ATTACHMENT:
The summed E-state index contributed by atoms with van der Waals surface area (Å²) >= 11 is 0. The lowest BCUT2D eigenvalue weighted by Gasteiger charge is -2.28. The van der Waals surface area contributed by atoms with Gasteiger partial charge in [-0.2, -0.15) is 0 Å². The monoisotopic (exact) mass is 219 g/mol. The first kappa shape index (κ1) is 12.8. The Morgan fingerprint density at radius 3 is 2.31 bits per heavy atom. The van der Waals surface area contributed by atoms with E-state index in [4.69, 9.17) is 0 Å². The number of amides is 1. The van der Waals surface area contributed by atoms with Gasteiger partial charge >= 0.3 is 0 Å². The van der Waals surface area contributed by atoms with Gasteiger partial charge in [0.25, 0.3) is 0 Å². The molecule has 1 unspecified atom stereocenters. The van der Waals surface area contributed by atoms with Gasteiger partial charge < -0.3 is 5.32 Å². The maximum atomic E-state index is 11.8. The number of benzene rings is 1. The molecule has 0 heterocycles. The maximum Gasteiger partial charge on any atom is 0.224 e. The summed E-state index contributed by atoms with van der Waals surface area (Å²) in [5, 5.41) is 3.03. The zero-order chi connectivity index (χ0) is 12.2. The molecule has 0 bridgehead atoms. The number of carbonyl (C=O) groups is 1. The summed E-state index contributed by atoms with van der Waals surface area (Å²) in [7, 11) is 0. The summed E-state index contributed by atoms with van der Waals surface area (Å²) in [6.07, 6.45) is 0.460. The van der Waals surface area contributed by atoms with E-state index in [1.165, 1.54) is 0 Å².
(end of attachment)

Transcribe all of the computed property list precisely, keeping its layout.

The summed E-state index contributed by atoms with van der Waals surface area (Å²) >= 11 is 0. The lowest BCUT2D eigenvalue weighted by Gasteiger charge is -2.28. The van der Waals surface area contributed by atoms with Gasteiger partial charge in [-0.2, -0.15) is 0 Å². The monoisotopic (exact) mass is 219 g/mol. The first kappa shape index (κ1) is 12.8. The Morgan fingerprint density at radius 3 is 2.31 bits per heavy atom. The van der Waals surface area contributed by atoms with E-state index in [4.69, 9.17) is 0 Å². The number of amides is 1. The van der Waals surface area contributed by atoms with Gasteiger partial charge >= 0.3 is 0 Å². The van der Waals surface area contributed by atoms with Gasteiger partial charge in [0.25, 0.3) is 0 Å². The molecule has 1 unspecified atom stereocenters. The van der Waals surface area contributed by atoms with Gasteiger partial charge < -0.3 is 5.32 Å². The maximum atomic E-state index is 11.8. The number of benzene rings is 1. The molecule has 0 heterocycles. The maximum Gasteiger partial charge on any atom is 0.224 e. The summed E-state index contributed by atoms with van der Waals surface area (Å²) in [5, 5.41) is 3.03. The zero-order chi connectivity index (χ0) is 12.2. The molecule has 0 bridgehead atoms. The number of carbonyl (C=O) groups is 1. The summed E-state index contributed by atoms with van der Waals surface area (Å²) in [7, 11) is 0. The summed E-state index contributed by atoms with van der Waals surface area (Å²) in [6.07, 6.45) is 0.460. The van der Waals surface area contributed by atoms with E-state index in [1.165, 1.54) is 0 Å².